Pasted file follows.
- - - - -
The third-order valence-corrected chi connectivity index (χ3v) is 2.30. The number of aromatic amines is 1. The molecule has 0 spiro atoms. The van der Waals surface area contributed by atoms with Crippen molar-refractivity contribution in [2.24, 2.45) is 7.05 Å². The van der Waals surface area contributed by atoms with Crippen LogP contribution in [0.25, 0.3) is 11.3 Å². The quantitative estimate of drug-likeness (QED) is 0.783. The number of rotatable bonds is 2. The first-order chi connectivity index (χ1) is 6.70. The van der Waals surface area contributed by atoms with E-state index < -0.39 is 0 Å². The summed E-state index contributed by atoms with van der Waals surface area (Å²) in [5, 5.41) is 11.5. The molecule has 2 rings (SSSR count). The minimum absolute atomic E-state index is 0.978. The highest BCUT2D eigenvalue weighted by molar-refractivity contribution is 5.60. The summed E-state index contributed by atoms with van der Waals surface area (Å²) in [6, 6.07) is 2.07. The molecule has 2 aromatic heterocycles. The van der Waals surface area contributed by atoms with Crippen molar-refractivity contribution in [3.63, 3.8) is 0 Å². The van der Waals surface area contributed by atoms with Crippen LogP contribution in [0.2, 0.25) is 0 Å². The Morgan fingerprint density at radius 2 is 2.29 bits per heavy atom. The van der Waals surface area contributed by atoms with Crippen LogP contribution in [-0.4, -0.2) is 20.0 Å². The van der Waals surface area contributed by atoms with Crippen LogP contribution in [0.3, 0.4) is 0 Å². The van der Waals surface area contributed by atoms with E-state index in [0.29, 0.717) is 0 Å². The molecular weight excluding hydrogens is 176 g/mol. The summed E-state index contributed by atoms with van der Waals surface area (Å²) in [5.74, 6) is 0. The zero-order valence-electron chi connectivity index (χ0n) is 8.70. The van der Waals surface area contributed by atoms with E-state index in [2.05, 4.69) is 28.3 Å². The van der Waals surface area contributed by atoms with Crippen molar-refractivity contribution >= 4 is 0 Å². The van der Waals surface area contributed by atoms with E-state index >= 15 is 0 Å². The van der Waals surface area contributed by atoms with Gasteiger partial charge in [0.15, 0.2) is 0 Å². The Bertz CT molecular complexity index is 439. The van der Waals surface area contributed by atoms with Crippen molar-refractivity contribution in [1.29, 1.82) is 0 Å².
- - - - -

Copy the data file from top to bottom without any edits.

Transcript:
The third-order valence-corrected chi connectivity index (χ3v) is 2.30. The number of aromatic amines is 1. The molecule has 0 spiro atoms. The van der Waals surface area contributed by atoms with Crippen molar-refractivity contribution in [2.24, 2.45) is 7.05 Å². The van der Waals surface area contributed by atoms with Crippen LogP contribution in [0.25, 0.3) is 11.3 Å². The quantitative estimate of drug-likeness (QED) is 0.783. The number of rotatable bonds is 2. The first-order chi connectivity index (χ1) is 6.70. The van der Waals surface area contributed by atoms with E-state index < -0.39 is 0 Å². The summed E-state index contributed by atoms with van der Waals surface area (Å²) in [5, 5.41) is 11.5. The molecule has 2 rings (SSSR count). The minimum absolute atomic E-state index is 0.978. The highest BCUT2D eigenvalue weighted by molar-refractivity contribution is 5.60. The summed E-state index contributed by atoms with van der Waals surface area (Å²) in [6, 6.07) is 2.07. The molecule has 2 aromatic heterocycles. The van der Waals surface area contributed by atoms with Crippen molar-refractivity contribution in [3.63, 3.8) is 0 Å². The van der Waals surface area contributed by atoms with Crippen LogP contribution in [0.2, 0.25) is 0 Å². The Morgan fingerprint density at radius 2 is 2.29 bits per heavy atom. The van der Waals surface area contributed by atoms with Crippen LogP contribution in [-0.4, -0.2) is 20.0 Å². The van der Waals surface area contributed by atoms with Crippen LogP contribution in [0.3, 0.4) is 0 Å². The van der Waals surface area contributed by atoms with E-state index in [0.29, 0.717) is 0 Å². The molecular weight excluding hydrogens is 176 g/mol. The summed E-state index contributed by atoms with van der Waals surface area (Å²) in [5.74, 6) is 0. The zero-order valence-electron chi connectivity index (χ0n) is 8.70. The van der Waals surface area contributed by atoms with E-state index in [2.05, 4.69) is 28.3 Å². The van der Waals surface area contributed by atoms with Crippen molar-refractivity contribution >= 4 is 0 Å². The van der Waals surface area contributed by atoms with E-state index >= 15 is 0 Å². The van der Waals surface area contributed by atoms with Gasteiger partial charge in [0.15, 0.2) is 0 Å². The Bertz CT molecular complexity index is 439. The van der Waals surface area contributed by atoms with Crippen molar-refractivity contribution in [1.29, 1.82) is 0 Å².